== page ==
The town of Rainham, at the far Eastern reaches of London, might hold an answer. Having preserved its village-like atmosphere despite being part of London's industrial hinterlands, since the turn of the millennium Rainham has been the subject of a series of small developments that have made a big overall change. Projects by Alison Brooks Architects, Maccreanor Lavington, Peter Beard LANDROOM, Studio Weave, Civic, and East have improved key spaces within Rainham while connecting it to the Thames and the nearby marshes - all by being respectful of the town's existing qualities and responsive to each others' interventions.
On the 25th and 26th September The Gallery on the Corner in Battersea is opening its doors for the first solo exhibition of the Architectural Artist Minty Sainsbury.
Studying Architecture at Cambridge has not only influenced her choice of subject matter but has also taught her to draw with an eye for detail and a spatial understanding of composition.
Part of the exhibition will be a series of street views in which the building in focus is drawn in rich detail and the contextual surroundings are left as silhouettes. By concealing the focal building behind the faceless structures, Sainsbury references a visual experience that you would experience yourself walking in the city streets.
After winning the 6th annual Space for New Visions competition by FAKRO last month, James Furzer of Spatial Design Architects has begun a crowdfunding campaign on Indigogo for his project, “Homes for the Homeless”. The project proposes a series of modular pods which attach to existing buildings, providing a safe space for a night’s rest for the homeless. Extending beyond mere habitation, James Furzer hopes to change the way that the public sees the homeless – of which there are over 750 on any given night in London alone.
LocationRichard Ivey Building, 1255 Western Road, London, ON N6G 0N1, Canada
Architect in ChargeSiamak Hariri
Project LeadMichael Boxer
London-based architects Aukett Swanke, in partnership with the Royal Exchange and Oxford Properties, has announced its new competition for recent graduates to design six new market barrows located at The Royal Exchange in London. The deadline is September 11, so act fast!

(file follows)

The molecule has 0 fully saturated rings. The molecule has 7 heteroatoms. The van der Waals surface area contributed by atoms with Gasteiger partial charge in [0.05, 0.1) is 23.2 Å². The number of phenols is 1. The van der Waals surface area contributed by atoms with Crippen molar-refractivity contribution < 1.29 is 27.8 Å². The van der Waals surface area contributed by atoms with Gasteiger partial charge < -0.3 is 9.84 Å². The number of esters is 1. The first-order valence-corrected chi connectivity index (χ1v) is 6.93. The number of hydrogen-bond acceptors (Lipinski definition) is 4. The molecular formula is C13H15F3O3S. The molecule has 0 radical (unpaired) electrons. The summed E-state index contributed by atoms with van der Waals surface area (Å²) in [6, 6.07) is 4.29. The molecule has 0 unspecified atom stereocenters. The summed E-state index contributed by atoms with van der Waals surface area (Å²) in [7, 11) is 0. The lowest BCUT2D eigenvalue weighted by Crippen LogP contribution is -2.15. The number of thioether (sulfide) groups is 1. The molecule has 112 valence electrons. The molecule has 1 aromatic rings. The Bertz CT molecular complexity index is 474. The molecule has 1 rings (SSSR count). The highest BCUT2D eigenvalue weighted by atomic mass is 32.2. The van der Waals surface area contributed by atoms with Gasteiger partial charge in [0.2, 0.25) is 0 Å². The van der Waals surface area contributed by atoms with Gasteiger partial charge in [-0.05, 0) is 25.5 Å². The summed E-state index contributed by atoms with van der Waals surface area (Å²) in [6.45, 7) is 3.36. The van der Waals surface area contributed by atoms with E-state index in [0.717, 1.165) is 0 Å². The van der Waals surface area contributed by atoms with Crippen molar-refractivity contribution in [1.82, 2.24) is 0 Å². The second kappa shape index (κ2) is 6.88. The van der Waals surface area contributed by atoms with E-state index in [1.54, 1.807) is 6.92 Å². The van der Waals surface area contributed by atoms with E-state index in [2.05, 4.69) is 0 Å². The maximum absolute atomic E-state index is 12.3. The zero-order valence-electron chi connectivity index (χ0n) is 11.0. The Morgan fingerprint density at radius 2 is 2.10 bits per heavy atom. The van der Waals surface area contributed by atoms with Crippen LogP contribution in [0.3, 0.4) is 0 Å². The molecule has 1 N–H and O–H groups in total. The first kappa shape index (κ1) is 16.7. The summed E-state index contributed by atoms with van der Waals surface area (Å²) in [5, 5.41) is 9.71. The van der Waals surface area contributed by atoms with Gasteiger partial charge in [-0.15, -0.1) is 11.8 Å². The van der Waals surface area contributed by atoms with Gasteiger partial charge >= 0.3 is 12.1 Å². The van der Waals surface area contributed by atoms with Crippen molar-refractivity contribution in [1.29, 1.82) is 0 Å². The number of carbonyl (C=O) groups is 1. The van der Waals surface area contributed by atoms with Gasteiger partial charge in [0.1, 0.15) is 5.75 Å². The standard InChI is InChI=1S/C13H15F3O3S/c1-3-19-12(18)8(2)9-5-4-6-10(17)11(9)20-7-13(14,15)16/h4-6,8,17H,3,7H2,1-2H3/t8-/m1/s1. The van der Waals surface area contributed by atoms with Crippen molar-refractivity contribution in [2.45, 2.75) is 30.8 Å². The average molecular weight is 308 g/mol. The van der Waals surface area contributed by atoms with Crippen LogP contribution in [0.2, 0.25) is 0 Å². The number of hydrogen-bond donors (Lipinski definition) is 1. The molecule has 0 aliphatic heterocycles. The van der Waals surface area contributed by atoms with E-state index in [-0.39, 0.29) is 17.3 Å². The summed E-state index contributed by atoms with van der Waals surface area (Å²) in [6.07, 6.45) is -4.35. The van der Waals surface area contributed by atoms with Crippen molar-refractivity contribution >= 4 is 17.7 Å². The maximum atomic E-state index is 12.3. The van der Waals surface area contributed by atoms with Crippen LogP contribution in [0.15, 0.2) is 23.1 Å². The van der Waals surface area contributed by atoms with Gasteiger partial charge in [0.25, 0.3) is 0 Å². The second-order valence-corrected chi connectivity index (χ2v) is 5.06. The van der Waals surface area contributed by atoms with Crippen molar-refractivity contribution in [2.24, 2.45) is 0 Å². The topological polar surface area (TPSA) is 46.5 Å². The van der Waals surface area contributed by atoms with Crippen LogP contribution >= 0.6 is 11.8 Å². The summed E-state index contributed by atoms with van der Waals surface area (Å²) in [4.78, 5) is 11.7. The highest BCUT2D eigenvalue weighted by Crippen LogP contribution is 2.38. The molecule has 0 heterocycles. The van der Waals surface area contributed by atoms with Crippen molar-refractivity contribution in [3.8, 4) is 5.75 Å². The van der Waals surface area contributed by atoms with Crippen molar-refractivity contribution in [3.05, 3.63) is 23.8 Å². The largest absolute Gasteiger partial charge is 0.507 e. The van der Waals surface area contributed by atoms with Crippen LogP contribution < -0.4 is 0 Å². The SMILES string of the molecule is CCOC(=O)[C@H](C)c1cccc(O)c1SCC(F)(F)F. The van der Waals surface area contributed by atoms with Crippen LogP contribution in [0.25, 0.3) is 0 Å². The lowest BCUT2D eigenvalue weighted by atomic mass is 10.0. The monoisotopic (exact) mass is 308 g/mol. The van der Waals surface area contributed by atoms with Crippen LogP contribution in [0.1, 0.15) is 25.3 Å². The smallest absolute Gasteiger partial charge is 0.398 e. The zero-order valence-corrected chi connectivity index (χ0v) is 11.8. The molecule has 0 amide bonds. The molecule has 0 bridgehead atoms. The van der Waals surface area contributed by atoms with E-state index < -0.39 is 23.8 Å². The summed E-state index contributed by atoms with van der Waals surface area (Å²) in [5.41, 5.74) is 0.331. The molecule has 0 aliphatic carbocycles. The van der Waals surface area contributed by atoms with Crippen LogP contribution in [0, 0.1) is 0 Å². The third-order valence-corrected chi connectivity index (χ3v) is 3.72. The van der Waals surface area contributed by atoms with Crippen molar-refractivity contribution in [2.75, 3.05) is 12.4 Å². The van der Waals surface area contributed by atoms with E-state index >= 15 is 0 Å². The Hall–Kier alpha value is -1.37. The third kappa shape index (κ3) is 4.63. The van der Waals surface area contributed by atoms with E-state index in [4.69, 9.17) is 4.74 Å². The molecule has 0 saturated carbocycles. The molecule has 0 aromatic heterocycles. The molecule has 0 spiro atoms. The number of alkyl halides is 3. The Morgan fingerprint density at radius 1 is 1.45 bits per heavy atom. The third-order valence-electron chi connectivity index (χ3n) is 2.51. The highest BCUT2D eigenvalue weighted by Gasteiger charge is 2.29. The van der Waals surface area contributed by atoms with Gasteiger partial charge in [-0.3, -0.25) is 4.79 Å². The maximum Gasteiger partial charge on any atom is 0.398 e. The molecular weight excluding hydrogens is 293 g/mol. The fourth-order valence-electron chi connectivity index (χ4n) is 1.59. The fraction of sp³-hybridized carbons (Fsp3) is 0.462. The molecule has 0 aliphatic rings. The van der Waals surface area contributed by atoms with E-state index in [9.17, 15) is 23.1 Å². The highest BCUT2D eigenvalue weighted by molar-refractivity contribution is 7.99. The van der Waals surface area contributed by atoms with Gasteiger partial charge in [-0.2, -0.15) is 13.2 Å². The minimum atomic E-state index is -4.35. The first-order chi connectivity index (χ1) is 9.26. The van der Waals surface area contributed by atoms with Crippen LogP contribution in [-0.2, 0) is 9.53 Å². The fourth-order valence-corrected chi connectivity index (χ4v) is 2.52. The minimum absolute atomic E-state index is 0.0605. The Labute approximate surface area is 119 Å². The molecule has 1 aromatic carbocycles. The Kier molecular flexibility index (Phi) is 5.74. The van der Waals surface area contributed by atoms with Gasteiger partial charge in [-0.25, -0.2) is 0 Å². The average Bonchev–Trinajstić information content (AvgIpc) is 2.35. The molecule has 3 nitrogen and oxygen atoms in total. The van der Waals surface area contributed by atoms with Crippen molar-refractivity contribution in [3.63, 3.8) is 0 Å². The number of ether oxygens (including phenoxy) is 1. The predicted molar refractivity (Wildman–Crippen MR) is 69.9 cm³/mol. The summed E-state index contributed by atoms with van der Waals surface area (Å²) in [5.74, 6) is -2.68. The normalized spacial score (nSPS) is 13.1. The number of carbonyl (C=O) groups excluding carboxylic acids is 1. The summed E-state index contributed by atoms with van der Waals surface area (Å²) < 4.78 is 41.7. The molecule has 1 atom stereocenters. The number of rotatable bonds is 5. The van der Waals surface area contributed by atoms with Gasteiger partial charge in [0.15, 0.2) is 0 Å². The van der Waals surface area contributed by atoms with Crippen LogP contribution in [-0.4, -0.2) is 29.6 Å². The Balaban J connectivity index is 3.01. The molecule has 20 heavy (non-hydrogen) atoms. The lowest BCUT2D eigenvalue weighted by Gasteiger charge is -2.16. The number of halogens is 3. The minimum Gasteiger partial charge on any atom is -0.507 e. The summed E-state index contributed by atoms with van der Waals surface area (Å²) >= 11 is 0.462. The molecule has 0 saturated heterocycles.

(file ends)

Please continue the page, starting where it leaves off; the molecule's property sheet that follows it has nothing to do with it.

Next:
A twenty five metre long, ten storey high suspended swimming pool—dubbed the 'Sky Pool'—has been planned for the second phase of a new high-end residential development in the London district of Nine Elms, next to the new Embassy of the United States. The pool is part of two buildings, designed by London-based practice HAL and part of a complex of 2000 homes developed Ireland's Ballymore Group. The water will be held in suspension by just twenty centimetres of "structure free" transparent glass, and will connect two housing blocks together. Alongside a rooftop bar, orangery and spa, a second connection between the two is also planned in the form of a footbridge.
Head-spinning funfair rides are part of the attraction of Drawn To The Future, an exhibition of new approaches to architectural visualisations at The Building Centre in London.
“We explore how digital media is changing the way we create built forms,” says the show curator, Lewis Blackwell, executive director of strategy at The Building Centre.
The most popular exhibit looks likely to be the virtual rollercoaster developed at the Centre for Advanced Spatial Analysis at the Bartlett School of Architecture. Viewed on an Oculus Rift headset, it simulates a rollercoaster journey around the skyscrapers of a fantasy city.
Residents of a unique south London housing scheme are hosting a free event to celebrate the work of the architect who designed their street. Walter Segal, who died 30 years ago, will be remembered at a special Celebrating Segal day on Saturday 19th September 2015, 11am-3pm.
The day of talks, films, art and tours will take place in Walters Way, South London, which was designed by Segal, built by residents, and is one of two streets named after him (the other being Segal close). The event, which is part of Open House London, will highlight Segal’s achievements and his
Named for the site’s World War Two heritage—“when dockworkers would tow American naval ships to their moorings for the cost of one dollar”—the building will provide unparalleled views of the River Thames from where it sits across from the O2 Arena.